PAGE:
Full disclosure here: I specifically remember my first experience with the pull-up test because it was a tremendous source of pride. I did more than anyone else in my grade and most of the kids in the grade older than me. But I loved climbing everything: trees, buildings, a chandelier when I was two years old (which I fell off of and split my chin—but only when my mother saw me and screamed—true story).
I would spend hours climbing up the slide at recess. It was my favorite. And I was rewarded for being athletic. (You may roll your eyes, but this too became a curse, because it made me think: “I’m only valuable if I perform better than everyone.” And that mentality led me to injure myself more than once over the years.)
It’s only now—as someone who has been studying the human body and mind for more than 20 years—that I’m horrified at the implications of the Presidential Fitness Test.
Not being able to do a pull-up when you haven’t trained to do it is like not being able to hit a bull’s-eye the first time you shoot an arrow. It’s normal to miss!
Picture this: What if instead of a pull-up, we lined up the whole school at the archery field to watch you try to hit a bull’s-eye for the first time—and then slapped a label on you based on the outcome. In the weeks that follow, everyone calls you by the new moniker, so naturally, you tell yourself it must be true. Not being able to do a pull-up when you haven’t trained is like not being able to hit a bull’s-eye the first time you shoot an arrow. It’s normal to miss!
As a holistic trainer for more than 15 years, I’ve seen time and again that the biggest resistance to real change isn’t the weight, it’s the stories clients tell themselves about who they are and what they are capable of doing. And sadly, those stories are often the result of a traumatic experience from childhood.
Overcoming the Schoolyard Damage
For many people, the most direct path to healing the trauma is to “return to the scene of the crime.” And no, I don’t mean revisiting your elementary school to shake your fist menacingly at a rusty pull-up bar. I mean this time, through hard work, consistency, and proper program design, you actually learn do a pull-up.
There are three huge benefits to getting your very first strict form pull-up. First, it feels awesome—on a primal, non-verbal level.
Second, you will begin to heal the trauma from grade school and to see yourself in a healthier and more realistic light. Trauma is stored in the body, and many of us will experience the negative self-talk, abuse, and shame that we initially experienced as we begin to work on our pull-up practice. If you don’t see this negative social programming for what it really is, you’ll always be limited by it. So use the discomfort as an opportunity.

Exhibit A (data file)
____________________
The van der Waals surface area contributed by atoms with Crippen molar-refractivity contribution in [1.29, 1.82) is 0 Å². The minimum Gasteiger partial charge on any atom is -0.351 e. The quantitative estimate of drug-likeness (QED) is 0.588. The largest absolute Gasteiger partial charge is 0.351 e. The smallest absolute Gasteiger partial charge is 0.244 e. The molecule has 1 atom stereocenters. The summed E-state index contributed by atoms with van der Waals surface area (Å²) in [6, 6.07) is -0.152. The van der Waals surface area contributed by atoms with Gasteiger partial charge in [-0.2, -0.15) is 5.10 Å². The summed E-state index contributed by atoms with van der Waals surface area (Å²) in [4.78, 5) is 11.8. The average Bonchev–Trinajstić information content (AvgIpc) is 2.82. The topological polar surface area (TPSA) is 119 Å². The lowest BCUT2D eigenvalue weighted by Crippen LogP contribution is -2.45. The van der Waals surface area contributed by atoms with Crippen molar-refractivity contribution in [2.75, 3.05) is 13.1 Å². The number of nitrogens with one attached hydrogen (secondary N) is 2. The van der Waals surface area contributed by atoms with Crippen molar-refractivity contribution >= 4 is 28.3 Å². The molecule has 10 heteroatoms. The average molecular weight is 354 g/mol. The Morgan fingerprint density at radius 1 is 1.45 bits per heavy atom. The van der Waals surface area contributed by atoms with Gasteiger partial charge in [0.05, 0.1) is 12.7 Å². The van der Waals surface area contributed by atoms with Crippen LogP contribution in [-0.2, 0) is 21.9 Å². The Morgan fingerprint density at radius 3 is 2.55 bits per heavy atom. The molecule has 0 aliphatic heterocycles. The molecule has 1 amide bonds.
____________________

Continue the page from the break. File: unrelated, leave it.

Through the process, you learn that you really can strengthen yourself and let go of the “I’m just not good at exercise” concept that many use to bury their childhood experience.
Having said all that, it’s important not to approach doing your first pull-up from a place of anger and low self-worth. If you aren’t fixated on the past, aren’t locked in an identity of “movement sucks and just sets me up for embarrassment,” and aren’t defining yourself by what you can’t do, that’s a strong sign that you’ve “done the work” and can move on. It’s a good sign of healing and completion.
I personally dream of a day where our entire school system teaches movement in a way that allows us all to retain our natural, child-like curiosity and joyful connection to play. But until then, we can at least get the 800-pound gorilla off our own backs and reclaim our ancestral inheritance. Get a grip and rise up!
This post was was written by Jonathan Angelilli, the trainer behind Train Deep. Jonathan is many things: recovered addict, peaceful warrior, celebrity trainer, elite athlete, successful writer, humble teacher, loving student. Above all, he is an Exercise Alchemist™, someone who is passionate about the power of holistic exercise to transform you into the best version of yourself, and to transform the entire world. This year, Jonathan is on a mission to help 100 people achieve their first pull-up.